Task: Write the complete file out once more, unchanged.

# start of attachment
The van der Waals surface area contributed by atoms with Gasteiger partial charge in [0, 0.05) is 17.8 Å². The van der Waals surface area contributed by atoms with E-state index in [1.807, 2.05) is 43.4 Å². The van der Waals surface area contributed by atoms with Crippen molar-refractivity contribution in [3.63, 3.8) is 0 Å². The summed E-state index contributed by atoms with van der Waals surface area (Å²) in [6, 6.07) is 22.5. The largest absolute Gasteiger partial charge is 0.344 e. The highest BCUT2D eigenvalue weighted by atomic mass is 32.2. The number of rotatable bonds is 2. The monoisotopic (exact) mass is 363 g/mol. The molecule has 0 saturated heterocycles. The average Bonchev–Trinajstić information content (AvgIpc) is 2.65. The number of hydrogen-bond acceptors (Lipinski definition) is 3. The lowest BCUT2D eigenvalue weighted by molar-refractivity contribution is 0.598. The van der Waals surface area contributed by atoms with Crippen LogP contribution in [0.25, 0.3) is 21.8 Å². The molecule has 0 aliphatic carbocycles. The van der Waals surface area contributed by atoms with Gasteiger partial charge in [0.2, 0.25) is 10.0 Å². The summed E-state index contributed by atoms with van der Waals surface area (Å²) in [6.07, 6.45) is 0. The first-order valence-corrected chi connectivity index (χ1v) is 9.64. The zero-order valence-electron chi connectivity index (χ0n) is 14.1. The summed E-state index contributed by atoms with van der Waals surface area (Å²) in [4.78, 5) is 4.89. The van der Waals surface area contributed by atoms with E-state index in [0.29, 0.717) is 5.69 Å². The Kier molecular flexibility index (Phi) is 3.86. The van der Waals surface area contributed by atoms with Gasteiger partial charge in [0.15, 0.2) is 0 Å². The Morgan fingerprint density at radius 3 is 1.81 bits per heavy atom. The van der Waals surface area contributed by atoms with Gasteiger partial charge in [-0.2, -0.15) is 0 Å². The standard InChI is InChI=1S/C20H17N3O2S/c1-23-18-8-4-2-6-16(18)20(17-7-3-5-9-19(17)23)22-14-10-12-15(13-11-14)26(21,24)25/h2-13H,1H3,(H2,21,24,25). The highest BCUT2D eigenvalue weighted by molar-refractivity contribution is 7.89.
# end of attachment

The van der Waals surface area contributed by atoms with Gasteiger partial charge in [0, 0.05) is 17.8 Å². The van der Waals surface area contributed by atoms with E-state index in [1.807, 2.05) is 43.4 Å². The van der Waals surface area contributed by atoms with Crippen molar-refractivity contribution in [3.63, 3.8) is 0 Å². The summed E-state index contributed by atoms with van der Waals surface area (Å²) in [6, 6.07) is 22.5. The largest absolute Gasteiger partial charge is 0.344 e. The highest BCUT2D eigenvalue weighted by atomic mass is 32.2. The number of rotatable bonds is 2. The monoisotopic (exact) mass is 363 g/mol. The molecule has 0 saturated heterocycles. The average Bonchev–Trinajstić information content (AvgIpc) is 2.65. The number of hydrogen-bond acceptors (Lipinski definition) is 3. The lowest BCUT2D eigenvalue weighted by molar-refractivity contribution is 0.598. The van der Waals surface area contributed by atoms with Crippen LogP contribution in [0.25, 0.3) is 21.8 Å². The molecule has 0 aliphatic carbocycles. The van der Waals surface area contributed by atoms with Gasteiger partial charge in [0.2, 0.25) is 10.0 Å². The summed E-state index contributed by atoms with van der Waals surface area (Å²) in [6.07, 6.45) is 0. The first-order valence-corrected chi connectivity index (χ1v) is 9.64. The zero-order valence-electron chi connectivity index (χ0n) is 14.1. The summed E-state index contributed by atoms with van der Waals surface area (Å²) in [4.78, 5) is 4.89. The van der Waals surface area contributed by atoms with E-state index in [0.29, 0.717) is 5.69 Å². The Kier molecular flexibility index (Phi) is 3.86. The van der Waals surface area contributed by atoms with Gasteiger partial charge in [0.15, 0.2) is 0 Å². The Morgan fingerprint density at radius 3 is 1.81 bits per heavy atom. The van der Waals surface area contributed by atoms with Gasteiger partial charge in [-0.2, -0.15) is 0 Å². The standard InChI is InChI=1S/C20H17N3O2S/c1-23-18-8-4-2-6-16(18)20(17-7-3-5-9-19(17)23)22-14-10-12-15(13-11-14)26(21,24)25/h2-13H,1H3,(H2,21,24,25). The highest BCUT2D eigenvalue weighted by molar-refractivity contribution is 7.89.